One way or the other, this will lead to a bad outcome.
The Houston school board voted Thursday to sue the state comptroller’s office if the school district loses its appeal over rising property values.
The Houston Independent School District argues that Comptroller Susan Combs’ office overvalues property and that the discrepancy is costing the district state funding — an estimated $3 million last year, according to HISD.
Combs’ office counters that the property in HISD, particularly commercial buildings and apartment complexes, is being undervalued by the Harris County Appraisal District.
The school district’s appeal is pending before a state hearing examiner.
The discrepancy is wide. The Harris County Appraisal District put the value of property in HISD at $97.6 billion in 2007. According to the comptroller, the value is $110.7 billion.
Harris County Tax Assessor-Collector Paul Bettencourt said the problem stems from the local appraisal district using a different method than the comptroller’s office. And, he added, school districts are penalized under the comptroller’s system when property owners protest their bills and are granted relief.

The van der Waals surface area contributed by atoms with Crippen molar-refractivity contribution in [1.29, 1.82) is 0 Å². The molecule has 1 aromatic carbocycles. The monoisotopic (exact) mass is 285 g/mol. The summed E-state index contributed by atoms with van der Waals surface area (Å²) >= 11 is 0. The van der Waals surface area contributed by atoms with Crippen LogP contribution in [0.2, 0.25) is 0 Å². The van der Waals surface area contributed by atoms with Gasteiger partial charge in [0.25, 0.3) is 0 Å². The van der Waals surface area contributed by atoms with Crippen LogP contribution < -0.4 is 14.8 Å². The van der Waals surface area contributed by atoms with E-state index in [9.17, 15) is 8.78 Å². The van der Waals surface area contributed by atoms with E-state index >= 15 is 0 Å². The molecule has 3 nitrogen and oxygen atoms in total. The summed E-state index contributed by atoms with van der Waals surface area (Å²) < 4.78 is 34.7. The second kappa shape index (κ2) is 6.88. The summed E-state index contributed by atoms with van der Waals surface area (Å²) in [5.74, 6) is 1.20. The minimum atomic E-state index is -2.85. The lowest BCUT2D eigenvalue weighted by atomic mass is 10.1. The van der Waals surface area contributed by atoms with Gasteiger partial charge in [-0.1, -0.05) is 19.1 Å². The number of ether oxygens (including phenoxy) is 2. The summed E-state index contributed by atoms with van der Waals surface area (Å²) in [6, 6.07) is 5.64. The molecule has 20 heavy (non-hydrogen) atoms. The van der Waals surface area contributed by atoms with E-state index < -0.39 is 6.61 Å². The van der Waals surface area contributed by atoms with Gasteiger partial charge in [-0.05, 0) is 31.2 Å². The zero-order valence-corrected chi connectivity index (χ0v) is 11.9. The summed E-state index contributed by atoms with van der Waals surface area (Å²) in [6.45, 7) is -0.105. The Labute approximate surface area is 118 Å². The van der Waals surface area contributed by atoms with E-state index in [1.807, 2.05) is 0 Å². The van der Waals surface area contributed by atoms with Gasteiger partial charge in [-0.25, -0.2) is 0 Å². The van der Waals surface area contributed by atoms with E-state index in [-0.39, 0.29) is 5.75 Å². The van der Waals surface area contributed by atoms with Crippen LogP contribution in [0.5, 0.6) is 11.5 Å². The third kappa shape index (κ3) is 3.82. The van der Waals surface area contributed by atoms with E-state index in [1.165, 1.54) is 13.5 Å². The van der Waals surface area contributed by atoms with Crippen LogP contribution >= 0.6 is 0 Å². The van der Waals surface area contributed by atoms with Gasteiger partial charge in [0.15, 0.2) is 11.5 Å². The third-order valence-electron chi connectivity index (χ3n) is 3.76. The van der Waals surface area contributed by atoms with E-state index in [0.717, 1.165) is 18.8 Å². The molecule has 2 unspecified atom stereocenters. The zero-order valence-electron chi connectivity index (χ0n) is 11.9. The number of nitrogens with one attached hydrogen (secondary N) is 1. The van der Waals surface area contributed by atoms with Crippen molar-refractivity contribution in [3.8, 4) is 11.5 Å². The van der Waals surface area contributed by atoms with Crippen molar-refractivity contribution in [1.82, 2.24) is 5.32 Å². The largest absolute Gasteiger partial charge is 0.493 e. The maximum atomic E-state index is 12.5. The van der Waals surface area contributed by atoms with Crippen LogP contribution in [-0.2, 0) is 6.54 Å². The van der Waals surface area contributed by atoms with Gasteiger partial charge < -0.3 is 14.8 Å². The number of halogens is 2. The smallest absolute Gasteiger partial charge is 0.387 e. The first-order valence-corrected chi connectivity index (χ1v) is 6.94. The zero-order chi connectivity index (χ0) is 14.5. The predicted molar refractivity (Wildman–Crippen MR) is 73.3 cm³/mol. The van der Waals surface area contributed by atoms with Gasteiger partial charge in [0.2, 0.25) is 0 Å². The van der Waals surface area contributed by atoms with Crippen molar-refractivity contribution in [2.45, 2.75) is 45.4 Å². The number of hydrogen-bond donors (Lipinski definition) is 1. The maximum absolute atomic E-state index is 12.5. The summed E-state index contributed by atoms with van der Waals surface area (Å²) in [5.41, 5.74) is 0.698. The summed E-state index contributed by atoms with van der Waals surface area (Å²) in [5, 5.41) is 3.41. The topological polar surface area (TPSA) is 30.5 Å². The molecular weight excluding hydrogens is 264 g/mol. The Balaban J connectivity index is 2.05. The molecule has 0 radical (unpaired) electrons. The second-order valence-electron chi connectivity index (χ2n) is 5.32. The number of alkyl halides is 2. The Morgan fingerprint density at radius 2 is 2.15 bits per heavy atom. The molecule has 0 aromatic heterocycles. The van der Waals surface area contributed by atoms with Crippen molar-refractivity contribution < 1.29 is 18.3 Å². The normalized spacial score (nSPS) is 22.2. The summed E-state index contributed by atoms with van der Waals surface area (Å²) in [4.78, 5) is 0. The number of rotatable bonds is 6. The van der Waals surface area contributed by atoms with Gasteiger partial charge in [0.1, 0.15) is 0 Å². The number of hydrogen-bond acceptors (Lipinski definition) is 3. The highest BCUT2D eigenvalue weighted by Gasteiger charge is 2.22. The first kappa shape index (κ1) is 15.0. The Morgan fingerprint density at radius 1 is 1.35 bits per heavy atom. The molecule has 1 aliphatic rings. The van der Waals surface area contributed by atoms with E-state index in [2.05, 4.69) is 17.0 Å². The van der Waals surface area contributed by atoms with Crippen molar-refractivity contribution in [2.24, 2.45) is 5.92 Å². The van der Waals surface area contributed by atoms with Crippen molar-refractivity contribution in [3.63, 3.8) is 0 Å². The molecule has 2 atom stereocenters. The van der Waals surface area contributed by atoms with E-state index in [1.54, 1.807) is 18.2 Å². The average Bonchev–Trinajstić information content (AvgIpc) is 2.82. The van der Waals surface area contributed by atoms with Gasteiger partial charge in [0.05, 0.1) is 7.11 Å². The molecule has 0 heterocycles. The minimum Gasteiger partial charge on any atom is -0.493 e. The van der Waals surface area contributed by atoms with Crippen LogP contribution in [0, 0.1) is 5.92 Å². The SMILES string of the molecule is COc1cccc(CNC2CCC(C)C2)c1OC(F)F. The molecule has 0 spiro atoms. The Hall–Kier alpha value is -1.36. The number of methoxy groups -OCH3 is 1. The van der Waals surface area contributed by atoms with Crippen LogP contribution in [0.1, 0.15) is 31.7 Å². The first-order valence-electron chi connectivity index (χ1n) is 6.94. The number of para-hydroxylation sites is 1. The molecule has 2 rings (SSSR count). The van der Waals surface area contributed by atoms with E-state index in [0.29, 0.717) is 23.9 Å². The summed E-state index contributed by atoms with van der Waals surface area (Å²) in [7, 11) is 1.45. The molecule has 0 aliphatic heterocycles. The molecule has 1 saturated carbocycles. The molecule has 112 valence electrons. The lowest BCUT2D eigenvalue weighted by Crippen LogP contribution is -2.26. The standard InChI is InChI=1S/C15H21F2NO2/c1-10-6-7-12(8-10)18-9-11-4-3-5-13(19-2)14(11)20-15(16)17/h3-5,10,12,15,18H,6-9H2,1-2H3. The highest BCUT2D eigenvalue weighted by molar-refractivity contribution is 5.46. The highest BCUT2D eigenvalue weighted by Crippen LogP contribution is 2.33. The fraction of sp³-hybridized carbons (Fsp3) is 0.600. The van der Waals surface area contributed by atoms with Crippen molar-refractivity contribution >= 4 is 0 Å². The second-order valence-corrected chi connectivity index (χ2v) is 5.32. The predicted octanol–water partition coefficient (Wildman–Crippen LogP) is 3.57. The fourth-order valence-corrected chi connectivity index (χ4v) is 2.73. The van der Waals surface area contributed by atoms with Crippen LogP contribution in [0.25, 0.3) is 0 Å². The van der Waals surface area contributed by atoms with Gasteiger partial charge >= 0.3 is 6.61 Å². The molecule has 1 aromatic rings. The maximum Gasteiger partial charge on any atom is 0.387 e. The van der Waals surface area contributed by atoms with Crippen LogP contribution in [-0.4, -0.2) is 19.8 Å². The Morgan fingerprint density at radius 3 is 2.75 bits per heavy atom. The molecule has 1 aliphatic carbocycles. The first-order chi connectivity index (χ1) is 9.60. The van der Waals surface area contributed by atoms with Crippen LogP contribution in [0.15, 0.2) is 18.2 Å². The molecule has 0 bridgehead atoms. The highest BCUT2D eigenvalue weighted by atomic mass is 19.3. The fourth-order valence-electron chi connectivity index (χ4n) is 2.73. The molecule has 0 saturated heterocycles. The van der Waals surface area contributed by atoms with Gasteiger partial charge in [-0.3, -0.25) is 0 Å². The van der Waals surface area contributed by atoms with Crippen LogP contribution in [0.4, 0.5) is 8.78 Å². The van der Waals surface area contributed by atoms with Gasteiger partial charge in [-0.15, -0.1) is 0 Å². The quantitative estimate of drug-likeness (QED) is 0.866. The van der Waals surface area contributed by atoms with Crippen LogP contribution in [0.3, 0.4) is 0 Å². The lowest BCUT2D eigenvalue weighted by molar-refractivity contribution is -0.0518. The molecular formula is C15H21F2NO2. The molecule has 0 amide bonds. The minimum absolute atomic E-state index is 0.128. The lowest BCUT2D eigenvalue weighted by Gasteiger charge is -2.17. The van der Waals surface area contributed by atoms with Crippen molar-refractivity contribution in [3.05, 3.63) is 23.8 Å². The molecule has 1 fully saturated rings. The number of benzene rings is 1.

The comptroller’s office is charged with studying property values across Texas to keep local appraisal districts in check and to ensure school districts get the appropriate amount of state aid. To equalize school funding statewide, those districts with higher property wealth are supposed to get less state funding.
HISD already has appealed the comptroller’s 2007 property assessment to the comptroller’s hearing examiner. The preliminary ruling by the examiner, Michael Esparza, was generally favorable to HISD, said Houston attorney Robert Mott, who is representing the school district.
The comptroller’s office and HISD have until today to raise exceptions to the ruling before the hearing examiner issues a final opinion.
As we’ve discussed before, I believe HCAD underappraises commercial properties, as do most appraisal districts, which means that homeowners are paying a disproportionate share of the property tax burden. Unfortunately, if HCAD were closer to the mark, the screwy school finance system would deem HISD a “rich” district and subject it to recapture. It’s a nasty little problem, and one that doesn’t really have a solution under the current configuration of our state government. Maybe with a better Legislature, we can make a genuine effort to fix school finance, and eliminate conundrums like this. You can help with that.